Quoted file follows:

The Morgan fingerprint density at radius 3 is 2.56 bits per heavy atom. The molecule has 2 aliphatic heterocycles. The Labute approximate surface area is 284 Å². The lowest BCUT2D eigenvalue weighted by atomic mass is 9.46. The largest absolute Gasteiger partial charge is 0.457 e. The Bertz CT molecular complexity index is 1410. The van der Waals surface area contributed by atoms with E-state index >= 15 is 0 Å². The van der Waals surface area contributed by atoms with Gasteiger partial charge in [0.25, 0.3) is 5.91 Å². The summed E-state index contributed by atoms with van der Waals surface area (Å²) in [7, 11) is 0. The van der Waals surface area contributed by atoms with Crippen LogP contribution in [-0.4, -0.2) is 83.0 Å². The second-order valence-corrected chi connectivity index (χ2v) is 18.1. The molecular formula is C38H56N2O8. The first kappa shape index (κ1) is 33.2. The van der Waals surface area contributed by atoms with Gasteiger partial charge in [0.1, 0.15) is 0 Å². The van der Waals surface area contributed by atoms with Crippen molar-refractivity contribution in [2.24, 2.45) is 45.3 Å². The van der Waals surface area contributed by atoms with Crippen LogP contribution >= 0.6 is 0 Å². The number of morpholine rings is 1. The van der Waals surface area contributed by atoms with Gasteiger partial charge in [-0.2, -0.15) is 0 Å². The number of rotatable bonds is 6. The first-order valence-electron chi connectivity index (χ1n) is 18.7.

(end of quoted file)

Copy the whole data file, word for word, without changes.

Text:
The Morgan fingerprint density at radius 3 is 2.56 bits per heavy atom. The molecule has 2 aliphatic heterocycles. The Labute approximate surface area is 284 Å². The lowest BCUT2D eigenvalue weighted by atomic mass is 9.46. The largest absolute Gasteiger partial charge is 0.457 e. The Bertz CT molecular complexity index is 1410. The van der Waals surface area contributed by atoms with E-state index >= 15 is 0 Å². The van der Waals surface area contributed by atoms with Gasteiger partial charge in [0.25, 0.3) is 5.91 Å². The summed E-state index contributed by atoms with van der Waals surface area (Å²) in [7, 11) is 0. The van der Waals surface area contributed by atoms with Crippen LogP contribution in [-0.4, -0.2) is 83.0 Å². The second-order valence-corrected chi connectivity index (χ2v) is 18.1. The molecular formula is C38H56N2O8. The first kappa shape index (κ1) is 33.2. The van der Waals surface area contributed by atoms with Gasteiger partial charge in [0.1, 0.15) is 0 Å². The van der Waals surface area contributed by atoms with Crippen molar-refractivity contribution in [2.24, 2.45) is 45.3 Å². The van der Waals surface area contributed by atoms with Crippen LogP contribution >= 0.6 is 0 Å². The number of morpholine rings is 1. The van der Waals surface area contributed by atoms with Gasteiger partial charge in [-0.2, -0.15) is 0 Å². The number of rotatable bonds is 6. The first-order valence-electron chi connectivity index (χ1n) is 18.7.